The wood fence for screening that seemed a must-do in high season, when there was a fair amount of road traffic, has faded in urgency (probably to return in May). I’d still like more enclosure, but I’ll try doing that with shrubs.

I’m glad I didn’t spend $4,000 on a deer fence, which seemed top priority a few months back. I haven’t seen any deer lately

Moments after I wrote the above words, I looked out the living room window and saw three large animals in the front yard. They were casing, if not yet munching, my newly planted arborvitae and holly. I rapped on the window. The rattling of the screens startled them for a nanosecond. I shrieked “Go! Go! Go!” One of them, a still-fuzzy adolescent, made eye contact with me. “Ohhhh, you’re beautiful,” I said.

Then I went and mixed up a couple of gallons of homemade deer repellent (cooking oil, dish detergent, pepper, garlic powder, chili powder) and went out and splashed the vulnerable specimens.

Instead of a deer fence, I’m embracing the challenge of deer-resistant gardening. So I won’t have roses. Or hostas. Or many other things.

Other items I thought were absolute musts turn out to be not so. Like the Malm fireplace I bought months ago that’s sitting uninstalled in my living room, through no fault of my own. First the roofer was going to do it; then he realized it was outside his “area of expertise.” Sag Harbor Fireplace came to do an estimate. I’m still waiting for the estimate. It’s their busy season.

Anyway, my little cottage is toasty. I know from experience that when you have a well-heated house, you don’t use the fireplace much. There’s one in the bedroom of the duplex in Boerum Hill. In the years we lived there, after spending thousands to line the chimney properly, we used it about twice.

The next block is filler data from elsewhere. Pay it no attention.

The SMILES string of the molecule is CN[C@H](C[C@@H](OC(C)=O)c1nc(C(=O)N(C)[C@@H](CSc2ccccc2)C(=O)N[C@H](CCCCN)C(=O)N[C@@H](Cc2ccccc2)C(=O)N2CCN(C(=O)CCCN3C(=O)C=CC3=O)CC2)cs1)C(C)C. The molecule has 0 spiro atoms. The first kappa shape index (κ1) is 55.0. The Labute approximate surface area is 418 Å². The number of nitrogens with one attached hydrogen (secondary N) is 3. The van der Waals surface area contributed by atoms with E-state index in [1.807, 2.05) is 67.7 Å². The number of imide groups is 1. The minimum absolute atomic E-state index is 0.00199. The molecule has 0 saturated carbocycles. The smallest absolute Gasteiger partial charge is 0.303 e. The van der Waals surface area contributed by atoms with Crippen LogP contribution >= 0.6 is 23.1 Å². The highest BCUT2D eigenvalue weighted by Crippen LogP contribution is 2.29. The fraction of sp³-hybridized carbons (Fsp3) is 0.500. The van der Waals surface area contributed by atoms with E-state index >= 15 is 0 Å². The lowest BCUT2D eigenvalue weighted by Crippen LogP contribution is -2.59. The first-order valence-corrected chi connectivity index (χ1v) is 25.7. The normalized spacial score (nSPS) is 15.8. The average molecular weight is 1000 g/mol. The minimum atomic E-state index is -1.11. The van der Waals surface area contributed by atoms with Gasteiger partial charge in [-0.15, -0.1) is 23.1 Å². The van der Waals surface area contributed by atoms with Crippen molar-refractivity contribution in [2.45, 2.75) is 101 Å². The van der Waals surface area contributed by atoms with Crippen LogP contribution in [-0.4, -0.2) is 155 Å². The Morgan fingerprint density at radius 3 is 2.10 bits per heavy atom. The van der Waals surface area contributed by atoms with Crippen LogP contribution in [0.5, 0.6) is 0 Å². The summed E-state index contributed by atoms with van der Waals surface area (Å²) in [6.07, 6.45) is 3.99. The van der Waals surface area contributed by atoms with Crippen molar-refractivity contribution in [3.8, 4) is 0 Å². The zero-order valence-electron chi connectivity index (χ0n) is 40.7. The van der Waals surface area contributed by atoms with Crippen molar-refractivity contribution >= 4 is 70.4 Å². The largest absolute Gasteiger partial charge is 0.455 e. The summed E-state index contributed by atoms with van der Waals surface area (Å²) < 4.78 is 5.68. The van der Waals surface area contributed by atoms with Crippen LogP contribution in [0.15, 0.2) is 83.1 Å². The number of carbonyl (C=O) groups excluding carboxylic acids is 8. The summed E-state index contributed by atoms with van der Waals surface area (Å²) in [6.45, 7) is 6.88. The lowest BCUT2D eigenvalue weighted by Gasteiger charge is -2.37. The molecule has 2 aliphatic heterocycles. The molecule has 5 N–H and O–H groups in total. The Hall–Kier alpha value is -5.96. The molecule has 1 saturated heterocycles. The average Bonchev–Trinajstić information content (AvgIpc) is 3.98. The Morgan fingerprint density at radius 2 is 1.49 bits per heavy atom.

Ultimately, it boils down to evil money, or lack thereof. My preference would still be to barrel through everything as quickly as possible. Of necessity, I have to do things in dribs and drabs. Which may not be so bad, if I’m going to keep changing my mind about them.

The Importance of Being Painted

 

THE OTHER NIGHT, a friend and I got to talking about how to stage a house for sale. Trying to sell a house while you’re living in it, as she is doing — the necessity to keep everything in tip-top shape at all times — gets wearing. She’s on a constant de-cluttering rampage, afraid to leave home without making the bed. And after months of prospective buyers parading through, she’s learned not to get caught up in discussions of her avant garde art collection.

At that point, it struck us why professional real estate stagers advise in favor of unchallenging, middle-of-the-road furnishings. My friend’s wild, abstract art is a distraction from the main point: the architecture and construction of the house.

For me, personally, whether looking to buy or rent, staging would make no difference. I pride myself on seeing right through filth, clutter, and ugly furniture all the way to potential. I even once bought a building that smelled really bad (turned out there was a dead bird above a dropped ceiling). Hell, having a strong stomach is a great way to get a deal in real estate, when those with more delicate sensibilities run the other way.